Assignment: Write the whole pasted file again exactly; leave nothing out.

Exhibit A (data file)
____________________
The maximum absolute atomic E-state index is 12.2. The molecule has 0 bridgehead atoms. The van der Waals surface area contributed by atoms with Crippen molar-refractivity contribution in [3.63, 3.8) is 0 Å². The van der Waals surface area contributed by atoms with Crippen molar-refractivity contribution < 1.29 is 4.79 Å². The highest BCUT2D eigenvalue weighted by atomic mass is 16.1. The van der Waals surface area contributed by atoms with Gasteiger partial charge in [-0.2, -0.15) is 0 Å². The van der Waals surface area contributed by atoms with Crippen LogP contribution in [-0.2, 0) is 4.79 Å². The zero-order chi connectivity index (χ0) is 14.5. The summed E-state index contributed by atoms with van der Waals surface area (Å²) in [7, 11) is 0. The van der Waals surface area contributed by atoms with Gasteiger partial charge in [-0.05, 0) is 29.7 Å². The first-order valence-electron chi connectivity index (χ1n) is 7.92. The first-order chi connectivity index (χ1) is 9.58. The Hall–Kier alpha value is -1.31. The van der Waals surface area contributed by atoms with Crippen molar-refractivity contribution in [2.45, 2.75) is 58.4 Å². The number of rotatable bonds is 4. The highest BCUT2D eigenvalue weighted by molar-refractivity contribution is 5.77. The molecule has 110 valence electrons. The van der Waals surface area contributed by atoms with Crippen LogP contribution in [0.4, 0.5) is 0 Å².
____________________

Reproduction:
The maximum absolute atomic E-state index is 12.2. The molecule has 0 bridgehead atoms. The van der Waals surface area contributed by atoms with Crippen molar-refractivity contribution in [3.63, 3.8) is 0 Å². The van der Waals surface area contributed by atoms with Crippen molar-refractivity contribution < 1.29 is 4.79 Å². The highest BCUT2D eigenvalue weighted by atomic mass is 16.1. The van der Waals surface area contributed by atoms with Gasteiger partial charge in [-0.2, -0.15) is 0 Å². The van der Waals surface area contributed by atoms with Crippen LogP contribution in [-0.2, 0) is 4.79 Å². The zero-order chi connectivity index (χ0) is 14.5. The summed E-state index contributed by atoms with van der Waals surface area (Å²) in [7, 11) is 0. The van der Waals surface area contributed by atoms with Gasteiger partial charge in [-0.05, 0) is 29.7 Å². The first-order valence-electron chi connectivity index (χ1n) is 7.92. The first-order chi connectivity index (χ1) is 9.58. The Hall–Kier alpha value is -1.31. The van der Waals surface area contributed by atoms with Crippen molar-refractivity contribution in [2.45, 2.75) is 58.4 Å². The number of rotatable bonds is 4. The highest BCUT2D eigenvalue weighted by molar-refractivity contribution is 5.77. The molecule has 110 valence electrons. The van der Waals surface area contributed by atoms with Crippen LogP contribution in [0.4, 0.5) is 0 Å².